Being that we exist first and foremost in what I shall call reality, there is no reason to assume that users of AR applications are exactly like those of Plato's allegory of the cave. The presumption there is that knowledge of the real world is predicated by a lifetime of existence under a ruse; that of understanding a representation of reality as the reality in and of itself. In considering AR applications in this scenario, one must admit the foreknowledge of a first-order reality to that of the represented reality in AR applications. However, it would be helpful to consider the allegory for the degrees of representation it presents. In looking solely at shadows, there is the abstraction of a real world into two-dimensional figures which exist on the flat surface of the cave wall. Here, we have the cave wall taken over by a two-dimensional view of our actual reality, but these shadows remain: in the form of the visualized data of AR programs. When we, for instance, view our selves in the midst of objects which do not, for all intents and purposes, exist (such as the three-dimensional model of a car imposed onto the barcode design as part of the German Mini print ad campaign, viewable at http:// www.mini.de/de/de/webcam/index.jsp), we become shadows of ourselves inside a further shadowed world, in which the computer's eye; the computer's perceptive organ of visual input, is the all-knowing philosopher in Plato's model: that which sees reality at a higher level. In other words, the augmented objects (a class of "virtual holograms," which appear computer-generated, yet appear to be set within our tangible world) are a type of Formal ideal; that which our inglorious, earthly minds cannot perceive, but is shown to us in the form of a shadow. Using AR applications allows us to become the prisoner who sees the shadows of a higher, ideal realm of programmed vision. It is without this set of chains (the webcam setup; the iPhone and the app; the VR goggles and the treadmill) that we experience only the actual reality, and not reality in the sense of AR: encapsulated, two-dimensional (therefore, according to Baudrillard, "seductive") reality of simulacra.
Baudrillard's worry was that the real would disappear under a blanket of hyperreal objects. If gullible users are to accept the shift of reality by AR systems into the background, there is the potential for the hyperreal (that is, the replacement of our human modes of perception with televisual ones) to encompass all that we encounter; leaving reality to culturally disintegrate.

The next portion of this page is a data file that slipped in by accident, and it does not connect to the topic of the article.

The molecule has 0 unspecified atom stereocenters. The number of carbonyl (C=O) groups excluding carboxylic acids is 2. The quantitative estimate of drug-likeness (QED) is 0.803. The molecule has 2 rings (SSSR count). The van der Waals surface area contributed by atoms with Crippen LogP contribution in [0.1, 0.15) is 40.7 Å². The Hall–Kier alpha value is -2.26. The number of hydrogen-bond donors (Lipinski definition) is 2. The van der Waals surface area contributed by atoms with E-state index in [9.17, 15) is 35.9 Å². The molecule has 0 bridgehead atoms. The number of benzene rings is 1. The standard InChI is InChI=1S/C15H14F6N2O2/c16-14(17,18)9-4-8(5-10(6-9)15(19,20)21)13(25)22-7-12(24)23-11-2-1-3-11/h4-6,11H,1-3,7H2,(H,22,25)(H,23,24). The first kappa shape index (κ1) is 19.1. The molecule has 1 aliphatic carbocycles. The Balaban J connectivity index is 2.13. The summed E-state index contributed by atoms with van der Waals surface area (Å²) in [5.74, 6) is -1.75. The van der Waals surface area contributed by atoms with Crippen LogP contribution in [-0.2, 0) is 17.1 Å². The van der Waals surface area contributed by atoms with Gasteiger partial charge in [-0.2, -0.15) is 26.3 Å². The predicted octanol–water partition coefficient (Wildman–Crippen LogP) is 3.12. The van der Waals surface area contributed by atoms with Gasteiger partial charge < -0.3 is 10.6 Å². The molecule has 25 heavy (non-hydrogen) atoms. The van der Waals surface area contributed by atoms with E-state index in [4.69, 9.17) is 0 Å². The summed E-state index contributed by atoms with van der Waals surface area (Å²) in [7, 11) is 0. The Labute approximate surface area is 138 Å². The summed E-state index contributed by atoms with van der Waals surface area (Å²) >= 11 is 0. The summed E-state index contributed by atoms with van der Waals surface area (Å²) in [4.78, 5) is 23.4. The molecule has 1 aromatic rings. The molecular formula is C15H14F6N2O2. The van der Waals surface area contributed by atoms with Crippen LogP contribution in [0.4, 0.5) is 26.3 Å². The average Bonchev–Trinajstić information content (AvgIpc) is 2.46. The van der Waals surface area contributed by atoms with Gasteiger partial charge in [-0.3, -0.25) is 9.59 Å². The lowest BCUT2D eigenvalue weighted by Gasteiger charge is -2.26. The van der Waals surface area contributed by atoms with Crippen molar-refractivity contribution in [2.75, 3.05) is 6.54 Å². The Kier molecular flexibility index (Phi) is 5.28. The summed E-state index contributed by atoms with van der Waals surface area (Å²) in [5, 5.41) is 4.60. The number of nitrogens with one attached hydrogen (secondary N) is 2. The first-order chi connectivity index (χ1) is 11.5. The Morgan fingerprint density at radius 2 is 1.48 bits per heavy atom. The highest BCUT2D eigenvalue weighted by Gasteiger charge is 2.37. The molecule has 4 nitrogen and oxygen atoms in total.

This is not to malign the technological significance of AR technology in society and computational development as a whole. AR applications have the potential to provide a great deal of assistance to those with disabilities, and anyone existing in a highly complex environment such as the internal mechanisms of a motor vehicle, the physiological body, or navigable territories. On the other hand, AR rhetoric portrays the ultimate embodiment of technology in reality (through its name) and the complete embodiment of reality in technological representation (through its functionality); two capacities of digital media which, if at all, are only achieved through the highly mediated combination of visual and extra-visual data. ! Much of the hype of AR is in the proposal of practical applications. While many are available already (an application which visually directs you to the nearest subway stop in London and New York are already available for Apple's iPhone), the majority of AR systems have been in prototype form for a number of years, and are demonstrated on YouTube by many design groups. This is a relatively new direction for computer science, and it will be interesting to see how it will engage with practical computer use, at home and in mobile devices, in the future. As a new avenue of research, it is important to recognize the role of theoretical discourse in situating these implementations as part of our lives and actual reality. Will we become willful prisoners who worship the realm of digital shadows? Unlikely. However, it may become more common to see individuals interacting with the physical realm through the filter of camera and software. It is important to understand the separation of computer vision form that of the human experience. If, one day, Paul Virilio's ideal prediction of the "vision machine" were to come to pass, would we voluntarily insert that layer of software representation between ourselves and the reality we so currently encounter?
Baudrillard, Jean. "Holograms." Simulacra and Simulation. Ann Arbor: University of Michigan Press, 1994. 105-110.
Deleuze, Gilles and Francis Bacon. Francis Bacon: The Logic of Sensation. London: Continuum, 2003.
Irwin, Terence. Plato's Ethics. Oxford Oxfordshire: Oxford University Press, 1995.
"MINI.de - Das Neue MINI Cabrio." 2008. Bavarian Motor Works. 17 Oct. 2009. .
Virilio, Paul. The Vision Machine. Bloomington: Indiana University Press, 1994.